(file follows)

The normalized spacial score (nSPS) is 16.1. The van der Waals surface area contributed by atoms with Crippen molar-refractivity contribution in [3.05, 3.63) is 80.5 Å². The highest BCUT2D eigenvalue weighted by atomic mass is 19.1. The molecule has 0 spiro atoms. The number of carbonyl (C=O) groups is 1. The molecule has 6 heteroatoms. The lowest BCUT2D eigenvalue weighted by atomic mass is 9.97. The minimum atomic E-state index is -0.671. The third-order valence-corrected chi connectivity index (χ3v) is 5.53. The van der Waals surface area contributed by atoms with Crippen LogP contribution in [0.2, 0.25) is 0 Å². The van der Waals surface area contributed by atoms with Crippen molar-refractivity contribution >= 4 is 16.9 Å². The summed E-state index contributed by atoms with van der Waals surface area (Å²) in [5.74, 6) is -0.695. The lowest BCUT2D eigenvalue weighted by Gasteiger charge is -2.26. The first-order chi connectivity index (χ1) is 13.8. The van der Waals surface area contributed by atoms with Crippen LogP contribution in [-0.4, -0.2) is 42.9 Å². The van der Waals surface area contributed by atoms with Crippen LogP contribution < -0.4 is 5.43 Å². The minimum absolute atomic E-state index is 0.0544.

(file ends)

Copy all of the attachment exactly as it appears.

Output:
The normalized spacial score (nSPS) is 16.1. The van der Waals surface area contributed by atoms with Crippen molar-refractivity contribution in [3.05, 3.63) is 80.5 Å². The highest BCUT2D eigenvalue weighted by atomic mass is 19.1. The molecule has 0 spiro atoms. The number of carbonyl (C=O) groups is 1. The molecule has 6 heteroatoms. The lowest BCUT2D eigenvalue weighted by atomic mass is 9.97. The minimum atomic E-state index is -0.671. The third-order valence-corrected chi connectivity index (χ3v) is 5.53. The van der Waals surface area contributed by atoms with Crippen LogP contribution in [0.2, 0.25) is 0 Å². The van der Waals surface area contributed by atoms with Crippen molar-refractivity contribution >= 4 is 16.9 Å². The summed E-state index contributed by atoms with van der Waals surface area (Å²) in [5.74, 6) is -0.695. The lowest BCUT2D eigenvalue weighted by Gasteiger charge is -2.26. The first-order chi connectivity index (χ1) is 13.8. The van der Waals surface area contributed by atoms with Crippen LogP contribution in [-0.4, -0.2) is 42.9 Å². The van der Waals surface area contributed by atoms with Crippen LogP contribution < -0.4 is 5.43 Å². The minimum absolute atomic E-state index is 0.0544.